The announcement is part of a new HHS-wide initiative to tackle the nation’s mental health crisis.
Today, the Department of Health and Human Services (HHS) – through the Substance Abuse and Mental Health Services Administration (SAMHSA), and the Office of Minority Health (OMH) – announced nearly $35 million in funding opportunities to strengthen and expand community mental health services and suicide prevention programs for America’s children and young adults. The American Rescue Plan funded $9.2 million. This announcement is part of a new Administration-wide initiative to tackle the nation’s mental health crisis.
“Mental health is fundamental to the overall health and well-being of our country’s children and young adults,” said HHS Secretary Xavier Becerra. “The Biden-Harris Administration is committed to providing young people with the resources they need to thrive—during this pandemic and in the years to come. As part of our National Tour to Strengthen Mental Health, I’ll be traveling across the country with members of my leadership team to listen and learn about new and innovative ways HHS can support local communities in addressing youth mental health and other aspects of our country’s mental health crisis.”
Last week, following President Joe Biden’s State of the Union Address, Secretary Becerra kicked off a National Tour to Strengthen Mental Health in an effort to hear directly from Americans across the country about the mental health challenges they’re facing, and engage with local leaders to strengthen the mental health and crisis care systems in our communities. On Friday, as part of the tour, Secretary Becerra and Dr. Miriam Delphin-Rittmon, the HHS Assistant Secretary for Mental Health and Substance Use and the leader of SAMHSA, met with mental health providers and local leaders in Manchester, N.H.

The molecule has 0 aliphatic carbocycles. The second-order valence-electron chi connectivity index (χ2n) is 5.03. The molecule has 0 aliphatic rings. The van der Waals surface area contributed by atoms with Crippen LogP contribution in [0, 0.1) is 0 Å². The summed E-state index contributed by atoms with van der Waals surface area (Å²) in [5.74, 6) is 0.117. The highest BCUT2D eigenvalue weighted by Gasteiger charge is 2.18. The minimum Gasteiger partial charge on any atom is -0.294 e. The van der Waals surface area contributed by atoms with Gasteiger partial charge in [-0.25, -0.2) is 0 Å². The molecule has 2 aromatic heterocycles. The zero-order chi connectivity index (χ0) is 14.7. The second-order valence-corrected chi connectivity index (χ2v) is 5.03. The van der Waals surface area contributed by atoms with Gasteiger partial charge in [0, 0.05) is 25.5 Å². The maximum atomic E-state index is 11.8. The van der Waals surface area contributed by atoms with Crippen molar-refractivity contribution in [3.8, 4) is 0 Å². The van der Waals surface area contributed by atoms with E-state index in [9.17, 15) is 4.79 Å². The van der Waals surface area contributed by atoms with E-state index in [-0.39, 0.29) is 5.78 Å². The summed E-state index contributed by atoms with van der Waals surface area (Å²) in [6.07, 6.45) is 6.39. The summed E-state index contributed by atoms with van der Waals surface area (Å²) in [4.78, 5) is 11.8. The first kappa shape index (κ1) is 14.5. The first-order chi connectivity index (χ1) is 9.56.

“These grant programs will expand access to proven treatments, interventions, and other recovery supports, while developing new and innovative solutions to strengthen mental health services for America’s children and young adults,” said Dr. Delphin-Rittmon. “As we travel to communities across the country, I look forward to engaging with local leaders on how the Department and SAMHSA can ensure that our mental health and crisis care systems don’t leave our young people behind.”
The seven grant programs are:
- Project AWARE (Advancing Wellness and Resiliency in Education): This grant program develops sustainable infrastructure for school-based mental health programs and services. Grant recipients will build a collaborative partnership that includes the State Education Agency, the Local Education Agency, the State Mental Health Agency, community-based providers of behavioral health care services, school personnel, community organizations, families, and school-aged youth. This grant will fund up to $5.4 million from the American Rescue Plan over 5 years for up to three grant awards.